Day 347: Ready For Lift Off?


Mother's Little Helper portfolio was UP today +6,585.06 (+0.79%).

Overall GAIN YTD: +$252,206.68 (+43.19%).

Our benchmark index, the S&P 500 is up +18.94% Year To Date.

http://money.cnn.com/data/markets/sandp/

This Friday morning I will be interviewed on The Bigger Picture, a New York based Facebook Live talk show. The show is hosted by actress Jordan Baker and entrepreneur Risa Hoag. The show airs this Friday December 15th 8:00am EST (5:00am PST), I think I come on about 8:30am (5:30am PST). Go to this link to tune in or check in at a more reasonable hour, all the past shows are available The Bigger Picture

Ready For Lift Off?

Interest Rates: Federal Reserve Chair Janet Yellen announced a 0.25% rate hike to the target

range of 1.25% to 1.5%. This gradual easing of interest rates I think was expected by investors and the markets showed this today by not rallying on this news but on the news of earnings, catalysts, mergers and acquisitions. What wasn’t expected was Chair Yellen’s optimistic outlook and prediction that rates would be kept low and that job hiring rates were not going to ignite rate hikes. So what? I think we’ll see target interest rates attracting more foreign investment. So regardless of what happens with the tax bill expect more capital to flow to the U.S and get invested in businesses, stocks, bonds and real estate.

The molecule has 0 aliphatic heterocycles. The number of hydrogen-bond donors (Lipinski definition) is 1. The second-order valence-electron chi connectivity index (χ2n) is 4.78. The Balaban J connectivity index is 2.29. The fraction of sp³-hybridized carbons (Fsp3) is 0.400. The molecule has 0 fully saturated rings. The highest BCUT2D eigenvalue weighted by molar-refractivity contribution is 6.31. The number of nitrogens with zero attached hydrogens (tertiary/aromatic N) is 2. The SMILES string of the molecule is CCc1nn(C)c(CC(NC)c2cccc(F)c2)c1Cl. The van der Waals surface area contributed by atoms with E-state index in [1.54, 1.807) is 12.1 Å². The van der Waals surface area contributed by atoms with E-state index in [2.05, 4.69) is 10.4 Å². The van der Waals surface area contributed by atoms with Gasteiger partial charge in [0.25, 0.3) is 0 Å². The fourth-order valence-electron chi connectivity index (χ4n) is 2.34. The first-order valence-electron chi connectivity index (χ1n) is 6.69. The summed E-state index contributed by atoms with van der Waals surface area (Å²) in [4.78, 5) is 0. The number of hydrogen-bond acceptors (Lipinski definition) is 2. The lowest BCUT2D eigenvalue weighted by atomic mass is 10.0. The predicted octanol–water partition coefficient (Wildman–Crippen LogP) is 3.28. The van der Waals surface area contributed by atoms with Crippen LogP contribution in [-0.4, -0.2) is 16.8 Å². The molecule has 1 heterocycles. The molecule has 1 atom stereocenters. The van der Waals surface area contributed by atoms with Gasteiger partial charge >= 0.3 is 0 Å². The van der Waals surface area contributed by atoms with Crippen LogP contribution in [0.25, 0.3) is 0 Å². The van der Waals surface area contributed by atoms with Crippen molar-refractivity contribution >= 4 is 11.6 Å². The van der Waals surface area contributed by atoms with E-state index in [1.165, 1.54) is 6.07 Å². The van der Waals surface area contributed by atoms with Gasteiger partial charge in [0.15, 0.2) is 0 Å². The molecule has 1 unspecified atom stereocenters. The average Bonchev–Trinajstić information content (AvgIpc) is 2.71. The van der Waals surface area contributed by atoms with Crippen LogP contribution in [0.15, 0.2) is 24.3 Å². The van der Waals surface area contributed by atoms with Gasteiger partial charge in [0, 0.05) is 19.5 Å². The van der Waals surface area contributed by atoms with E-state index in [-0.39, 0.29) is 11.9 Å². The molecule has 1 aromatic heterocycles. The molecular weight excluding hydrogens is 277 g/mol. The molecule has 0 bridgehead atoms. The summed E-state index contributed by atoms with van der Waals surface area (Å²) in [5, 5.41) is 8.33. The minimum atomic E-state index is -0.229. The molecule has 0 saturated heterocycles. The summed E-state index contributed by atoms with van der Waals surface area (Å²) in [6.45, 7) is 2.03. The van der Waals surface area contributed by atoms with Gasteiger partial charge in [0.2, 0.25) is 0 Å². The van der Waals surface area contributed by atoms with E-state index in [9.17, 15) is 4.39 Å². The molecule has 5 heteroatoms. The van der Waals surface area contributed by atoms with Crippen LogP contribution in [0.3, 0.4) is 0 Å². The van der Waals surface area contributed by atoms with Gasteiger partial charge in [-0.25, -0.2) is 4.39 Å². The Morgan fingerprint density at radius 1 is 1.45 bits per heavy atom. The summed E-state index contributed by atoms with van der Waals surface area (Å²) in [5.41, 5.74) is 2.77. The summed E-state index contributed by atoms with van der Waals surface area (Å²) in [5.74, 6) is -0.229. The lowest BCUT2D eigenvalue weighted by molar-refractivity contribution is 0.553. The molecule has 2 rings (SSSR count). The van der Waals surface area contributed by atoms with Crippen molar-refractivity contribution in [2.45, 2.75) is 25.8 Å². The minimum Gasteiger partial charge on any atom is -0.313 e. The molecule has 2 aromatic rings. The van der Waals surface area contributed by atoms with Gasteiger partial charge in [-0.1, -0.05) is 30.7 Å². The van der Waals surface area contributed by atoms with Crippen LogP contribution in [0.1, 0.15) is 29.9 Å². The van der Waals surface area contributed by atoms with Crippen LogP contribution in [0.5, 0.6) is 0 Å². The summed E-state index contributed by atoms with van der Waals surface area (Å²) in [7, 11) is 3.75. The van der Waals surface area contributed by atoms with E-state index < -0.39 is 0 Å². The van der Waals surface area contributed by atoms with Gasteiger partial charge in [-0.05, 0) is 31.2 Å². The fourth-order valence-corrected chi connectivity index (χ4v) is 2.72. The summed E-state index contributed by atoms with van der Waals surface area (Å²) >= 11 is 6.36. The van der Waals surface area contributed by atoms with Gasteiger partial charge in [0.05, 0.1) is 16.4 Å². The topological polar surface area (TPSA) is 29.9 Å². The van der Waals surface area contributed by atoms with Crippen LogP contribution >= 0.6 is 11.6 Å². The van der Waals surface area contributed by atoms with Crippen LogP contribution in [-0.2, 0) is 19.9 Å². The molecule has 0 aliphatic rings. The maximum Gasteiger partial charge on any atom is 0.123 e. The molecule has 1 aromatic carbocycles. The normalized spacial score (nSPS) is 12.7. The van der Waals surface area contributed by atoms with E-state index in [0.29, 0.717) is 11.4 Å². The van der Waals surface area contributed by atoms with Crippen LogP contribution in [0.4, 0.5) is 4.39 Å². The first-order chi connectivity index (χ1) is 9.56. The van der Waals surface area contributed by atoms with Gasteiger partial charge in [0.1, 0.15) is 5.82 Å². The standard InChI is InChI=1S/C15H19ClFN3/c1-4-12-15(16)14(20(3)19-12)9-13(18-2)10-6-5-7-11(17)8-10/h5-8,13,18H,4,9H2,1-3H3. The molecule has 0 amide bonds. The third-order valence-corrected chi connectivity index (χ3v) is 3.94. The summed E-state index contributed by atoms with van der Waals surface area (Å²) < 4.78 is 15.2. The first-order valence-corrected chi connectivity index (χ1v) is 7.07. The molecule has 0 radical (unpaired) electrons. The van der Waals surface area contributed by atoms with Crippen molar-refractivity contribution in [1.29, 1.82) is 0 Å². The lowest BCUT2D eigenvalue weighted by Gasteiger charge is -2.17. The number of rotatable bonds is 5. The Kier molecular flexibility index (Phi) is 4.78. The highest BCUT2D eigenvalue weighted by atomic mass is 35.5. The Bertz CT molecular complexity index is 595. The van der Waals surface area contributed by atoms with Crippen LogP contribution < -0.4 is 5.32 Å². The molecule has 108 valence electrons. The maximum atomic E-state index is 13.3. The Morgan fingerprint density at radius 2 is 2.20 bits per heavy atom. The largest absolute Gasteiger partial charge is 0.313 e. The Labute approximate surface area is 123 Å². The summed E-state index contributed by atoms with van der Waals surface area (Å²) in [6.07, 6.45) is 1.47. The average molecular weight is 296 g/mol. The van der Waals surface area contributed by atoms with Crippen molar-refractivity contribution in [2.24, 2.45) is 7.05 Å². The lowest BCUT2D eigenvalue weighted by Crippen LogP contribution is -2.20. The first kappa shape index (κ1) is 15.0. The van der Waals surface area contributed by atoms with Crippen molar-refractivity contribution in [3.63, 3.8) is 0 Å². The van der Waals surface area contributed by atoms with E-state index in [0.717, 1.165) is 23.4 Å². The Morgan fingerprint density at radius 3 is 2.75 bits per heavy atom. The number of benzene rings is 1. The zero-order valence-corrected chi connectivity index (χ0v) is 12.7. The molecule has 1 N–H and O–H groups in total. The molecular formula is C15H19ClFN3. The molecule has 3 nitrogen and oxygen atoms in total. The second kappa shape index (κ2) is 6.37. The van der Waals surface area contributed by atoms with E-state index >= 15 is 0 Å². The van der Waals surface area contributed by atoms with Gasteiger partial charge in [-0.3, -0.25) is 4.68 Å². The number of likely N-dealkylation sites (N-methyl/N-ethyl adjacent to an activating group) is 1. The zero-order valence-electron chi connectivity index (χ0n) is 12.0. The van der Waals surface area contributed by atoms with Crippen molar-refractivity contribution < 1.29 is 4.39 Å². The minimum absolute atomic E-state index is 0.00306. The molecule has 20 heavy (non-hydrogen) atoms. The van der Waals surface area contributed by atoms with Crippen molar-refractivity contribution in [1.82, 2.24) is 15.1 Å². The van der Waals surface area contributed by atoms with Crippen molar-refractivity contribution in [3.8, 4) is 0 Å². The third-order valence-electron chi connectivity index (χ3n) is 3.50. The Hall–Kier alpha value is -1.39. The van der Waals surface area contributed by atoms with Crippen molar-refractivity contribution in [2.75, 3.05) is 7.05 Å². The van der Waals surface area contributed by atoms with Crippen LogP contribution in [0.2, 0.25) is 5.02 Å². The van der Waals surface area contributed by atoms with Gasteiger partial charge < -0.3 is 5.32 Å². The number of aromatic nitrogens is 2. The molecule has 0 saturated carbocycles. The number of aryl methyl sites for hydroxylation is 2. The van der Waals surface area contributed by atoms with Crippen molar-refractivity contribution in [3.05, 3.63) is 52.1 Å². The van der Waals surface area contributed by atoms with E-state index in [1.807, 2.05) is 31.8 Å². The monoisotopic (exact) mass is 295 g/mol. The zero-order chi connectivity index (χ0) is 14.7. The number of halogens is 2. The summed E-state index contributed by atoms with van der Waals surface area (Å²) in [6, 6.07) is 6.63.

Taxes: While Yellen was speaking, so was Trump and members of the Senate about the tax bill. Though the election of Doug Jones in Alabama should delay the vote on the tax bill, it looks more likely that Republican’s will move forward and get the bill done before Christmas. Jones’ swearing in ceremony is probably weeks away at best and could be longer if Roy Moore drags out a recount. If Moore chooses to pay for the recount himself, expect a long delay.

The United States' corporate tax ranks relatively high on all three measures. The U.S. has the highest statutory rate (39.1 percent), the third highest average effective tax rate (29 percent), and the fourth highest marginal effective tax rate (18.6 percent). The new tax bill appears ready to deliver a 21% corporate rate. It’s important to follow and quote all three measures of taxation and to keep taxes in context with foreign competitors. By comparison the standard corporate tax rate for Chinese companies is 25%, but key industries that are the growth engine for China can receive a 15% rate, incentivizes investment in those key sectors. Averaging the two rates delivers a 20% average rate for corporations in China. The United Kingdom reduced their corporate rate to 19% in April of 2017. The EU average rate is 21.51% and the European average rate is 19.54%. Currently there is a corporate alternative minimum tax rate (AMT) of 20%. The corporate AMT appears to be on the chopping block.